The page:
As I write these words, the TSX Composite is down 11.2% in the last week – officially a market correction. News headlines are screaming that it’s the fastest sell-off in history. The talking heads on BNN are turning shades of green, warning that this might be “the big one”. How are you feeling about your investments?
No one knows how this is going to turn out – expert or not, they’re all just guessing. Some will guess right and feel validated; some will guess wrong and regret it. Others understand there’s no point in guessing.
Welcome to your stress test
These events are historic – another serration on that jagged chart of stock market performance we’ve gazed at so many times. How noticeable it will be in the end remains to be seen. But it is a learning experience nonetheless, a stress-test of our investment plans.
I know people who are so jacked up with anxiety that they can barely sleep, their index fingers quivering over their computer mouse, agonizing over whether to sell everything. Others shrug off the news, drink their coffee, and start that novel they’ve wanted to read since Christmas. Same market news. Different reactions.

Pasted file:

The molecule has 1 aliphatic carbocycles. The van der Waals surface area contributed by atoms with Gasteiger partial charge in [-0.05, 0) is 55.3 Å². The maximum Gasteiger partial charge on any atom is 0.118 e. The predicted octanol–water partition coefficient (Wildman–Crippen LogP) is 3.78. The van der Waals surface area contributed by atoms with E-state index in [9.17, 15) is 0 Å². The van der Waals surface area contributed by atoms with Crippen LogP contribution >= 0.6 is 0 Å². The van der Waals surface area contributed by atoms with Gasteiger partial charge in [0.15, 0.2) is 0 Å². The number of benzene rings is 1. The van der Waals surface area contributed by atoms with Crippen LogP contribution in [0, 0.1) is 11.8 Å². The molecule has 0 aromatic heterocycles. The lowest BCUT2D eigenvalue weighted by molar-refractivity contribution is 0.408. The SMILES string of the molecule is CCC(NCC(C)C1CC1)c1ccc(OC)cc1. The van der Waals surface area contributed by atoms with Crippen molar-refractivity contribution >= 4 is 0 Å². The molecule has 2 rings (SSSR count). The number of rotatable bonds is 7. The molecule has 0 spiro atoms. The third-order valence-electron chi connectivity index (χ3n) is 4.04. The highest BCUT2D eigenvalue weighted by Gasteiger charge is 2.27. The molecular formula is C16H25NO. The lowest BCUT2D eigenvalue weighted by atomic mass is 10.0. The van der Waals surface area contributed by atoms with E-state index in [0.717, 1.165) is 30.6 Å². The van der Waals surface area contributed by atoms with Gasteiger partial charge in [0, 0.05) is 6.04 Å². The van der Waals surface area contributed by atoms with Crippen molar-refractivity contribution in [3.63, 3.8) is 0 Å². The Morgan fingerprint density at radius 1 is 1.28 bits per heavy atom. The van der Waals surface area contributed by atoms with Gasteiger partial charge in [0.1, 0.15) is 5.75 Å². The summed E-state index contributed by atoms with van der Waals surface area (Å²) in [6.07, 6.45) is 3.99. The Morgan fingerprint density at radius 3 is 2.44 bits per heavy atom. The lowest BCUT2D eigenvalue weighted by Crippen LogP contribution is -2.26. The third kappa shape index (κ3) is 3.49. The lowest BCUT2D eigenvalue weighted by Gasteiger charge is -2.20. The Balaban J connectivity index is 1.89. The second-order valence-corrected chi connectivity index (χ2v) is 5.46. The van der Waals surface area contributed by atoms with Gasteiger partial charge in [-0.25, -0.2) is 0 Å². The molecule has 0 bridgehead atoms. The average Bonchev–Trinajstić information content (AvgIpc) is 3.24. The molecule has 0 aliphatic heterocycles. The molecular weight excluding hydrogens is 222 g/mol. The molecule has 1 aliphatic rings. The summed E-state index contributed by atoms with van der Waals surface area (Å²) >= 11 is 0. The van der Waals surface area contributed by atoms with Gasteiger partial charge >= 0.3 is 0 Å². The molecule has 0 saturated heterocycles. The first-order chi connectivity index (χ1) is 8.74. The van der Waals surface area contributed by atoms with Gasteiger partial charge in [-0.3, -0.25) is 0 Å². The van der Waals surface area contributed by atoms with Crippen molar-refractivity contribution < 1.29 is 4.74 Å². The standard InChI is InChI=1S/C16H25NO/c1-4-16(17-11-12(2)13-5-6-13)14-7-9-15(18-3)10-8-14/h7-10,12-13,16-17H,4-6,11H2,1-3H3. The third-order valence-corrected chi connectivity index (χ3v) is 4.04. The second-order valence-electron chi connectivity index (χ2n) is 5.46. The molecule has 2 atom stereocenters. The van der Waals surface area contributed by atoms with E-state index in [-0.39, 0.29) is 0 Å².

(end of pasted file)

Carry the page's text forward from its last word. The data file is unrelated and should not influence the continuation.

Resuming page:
If you find yourself taking this correction calmly and dispassionately, congratulations: you followed the advice of many wise investors (and this blog) and created an investment plan that was rational and suited to your temperament. If you are more like the anxious insomniac obsessing about selling for fear of losing more, well, let’s just call this an opportunity to make things right. To adapt a well known investing axiom: the best time to make an investment plan was yesterday; the second best time is now.
How did you prepare for the wild times?
To be fair, how you feel about market corrections depends on more than whether or not you have a plan. Perhaps Morgan Housel said it best in a piece he wrote in 2018:
There are two ways to prepare for wild times: You can expect them to come, or you can predict when they’ll come. The former is realizing that throughout your career things will occasionally get wild (“Expect about two recessions per decade, on average.”) The latter is predicting that things will get wild at a specific time (“A recession is coming this year.”) The former isn’t hard and helps, latter is extremely difficult and often backfires.Morgan Housel, Collaborative Fund